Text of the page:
*El (el_angelina) wrote in celticmyths,

Studies on Celtic Ethic


I'm a Philosophy student and I need to write a dissertation in order to graduate. This will hopefully be next year. The thing is... I want to link it to Celtic studies somehow.

For this reason, I chose to run a research on a few of the most discussed celtic topics and found very little on ethics.

I need to inform you I'm Brazilian, currently living in Ribeirao Preto (on the countryside). So when I say there´s little on Celtic ethics, that´s an understatement. There's actually virtually nothing on the subject published in Brazil - be a book, a magazine, or whatever.

Conclusion: that made up my mind.

Unfortunately, I´m either bad at researching online or apparently there´s not much to get started from.

Has anyone got suggestions on reading material on that specific area? I´d be mostly thankful.



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I recommend reading some of the works of Brendan Myers. His book The Other Side of Virtue addresses a pagan and heathen view of ethics, not specifically Celtic, but helpful nonetheless.

Maybe I could suggest wallacetaliesin´s blog, all in Portuguese (and with a translation of the Instructions of King Cormac!), and the Portuguese community gaeassail...

I'll be writing an academic article on this in the near future...which, alas, doesn't help you at the moment. However, when it does come out, I can let you know...
Unfortunately I think you fall down with the subject matter as the word "Celtic" is virtually a myth. Its always been a convenience word to wrap around a group of tribes, a culture that is partially described mythologically, a wrap-around for a modern re-working of a set of fragments of old traditions and even a wrap-around to create a genre of music and dance after Riverdance was released.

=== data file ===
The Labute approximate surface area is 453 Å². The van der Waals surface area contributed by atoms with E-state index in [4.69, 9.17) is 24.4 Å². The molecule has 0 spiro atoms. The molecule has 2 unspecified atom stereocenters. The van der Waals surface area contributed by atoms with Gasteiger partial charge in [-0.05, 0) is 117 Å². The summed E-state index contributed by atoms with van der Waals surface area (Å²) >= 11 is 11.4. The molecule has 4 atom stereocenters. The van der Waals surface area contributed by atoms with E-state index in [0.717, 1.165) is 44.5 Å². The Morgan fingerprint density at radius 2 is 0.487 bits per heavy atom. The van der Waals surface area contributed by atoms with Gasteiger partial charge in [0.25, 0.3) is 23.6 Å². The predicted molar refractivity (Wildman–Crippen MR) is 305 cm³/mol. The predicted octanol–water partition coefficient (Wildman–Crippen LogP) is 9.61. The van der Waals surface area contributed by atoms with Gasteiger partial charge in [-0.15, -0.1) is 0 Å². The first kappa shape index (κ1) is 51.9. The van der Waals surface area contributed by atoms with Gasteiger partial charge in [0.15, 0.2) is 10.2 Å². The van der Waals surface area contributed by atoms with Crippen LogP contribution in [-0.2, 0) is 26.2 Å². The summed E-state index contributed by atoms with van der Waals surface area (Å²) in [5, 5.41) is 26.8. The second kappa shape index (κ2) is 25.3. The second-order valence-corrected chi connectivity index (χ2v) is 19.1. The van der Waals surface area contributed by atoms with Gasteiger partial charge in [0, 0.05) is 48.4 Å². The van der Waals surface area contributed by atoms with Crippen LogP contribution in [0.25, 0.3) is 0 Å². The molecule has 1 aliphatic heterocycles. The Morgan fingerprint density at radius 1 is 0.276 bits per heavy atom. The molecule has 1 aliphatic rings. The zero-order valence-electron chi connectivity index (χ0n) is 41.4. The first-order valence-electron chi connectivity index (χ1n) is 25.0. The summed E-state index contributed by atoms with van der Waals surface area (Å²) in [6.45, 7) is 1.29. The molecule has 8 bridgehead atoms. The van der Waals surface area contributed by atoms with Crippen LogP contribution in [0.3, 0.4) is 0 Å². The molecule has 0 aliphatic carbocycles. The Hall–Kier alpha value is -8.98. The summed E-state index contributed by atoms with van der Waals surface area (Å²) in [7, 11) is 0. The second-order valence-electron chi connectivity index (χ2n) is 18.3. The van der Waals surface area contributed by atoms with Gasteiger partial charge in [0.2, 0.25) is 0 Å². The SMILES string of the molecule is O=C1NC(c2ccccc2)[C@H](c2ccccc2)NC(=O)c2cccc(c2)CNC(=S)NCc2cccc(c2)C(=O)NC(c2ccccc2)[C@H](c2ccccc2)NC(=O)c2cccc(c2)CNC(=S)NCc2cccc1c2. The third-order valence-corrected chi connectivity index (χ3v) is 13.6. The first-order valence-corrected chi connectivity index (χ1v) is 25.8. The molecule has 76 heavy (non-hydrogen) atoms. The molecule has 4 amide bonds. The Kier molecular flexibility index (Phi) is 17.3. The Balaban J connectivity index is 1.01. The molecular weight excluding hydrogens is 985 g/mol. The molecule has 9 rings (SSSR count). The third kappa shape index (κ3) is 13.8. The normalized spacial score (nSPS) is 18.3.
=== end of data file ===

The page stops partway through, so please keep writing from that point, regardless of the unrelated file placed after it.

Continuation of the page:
This is not to downplay what we all interpret and define differently as Celtic as I am in the "Celtic business". This brings a lot of joy and inspiration to myself and many others who embrace the "Celtic World". There is a lot called Celtic today that is on a cloud like the Jedi Faith yet has wonderful validity and sense of ethics to create a code for living today. However, like the Jedi Faith, one Celtic gathering is going to have a different code to another and each individual within a gathering amends that ethical code to their own life.

That's another downfall, the difference of vision, definition and interpretation of what is and what is not Celtic so I would say the existence of "Celtic Ethic" does not exist and those who write about it are trying to establish some order to create ethic, which is what has created cults, orders and religions in the past.

Maybe you could either write a dissertation on the attempts to create Celtic Ethic or look into the ethics of various tribes put into the Celtic genre such as the Gaels, Picts, Britons and even the Angles and compare their Ethics. If you go back deeper to Milesians, Formorians, Tuatha De Dannan etc. then you would be doing no better then the Gael scribes who had to guess content from the oral traditions stories fed to them by the individuals they interviewed.

If you insist in finding the Celtic Ethic you would have to rub out all of the interpretations to find out what's common with them all and be left with probably one single sentence that has to do with how we apply ourselves with guidance from a greater spirit on how to be good stewards of this earth so that the fertility circle keeps turning.

I think many of us through time have called that the "trinity" or the "triskele".
I found a lot in a book called Celtic Magic by D.J. Conway. I'm sure it's available online. It includes the day-to-day lives of the people who practiced the religion he's describing.
oh late arriver here. nut as velticways said. there is no such thing as celtic ethics per se. culturally the individual tribes were far too diverse to have a unifying ethos. but as a guide i could suggest doing a small bit of reading about 'brehon law' this is historically verifyable and although being written down first in the 7th century by irish monks its generally acknowledged to to be a much older oral tradition. ethics played a key role in these and its especially interesting in regards to womens rights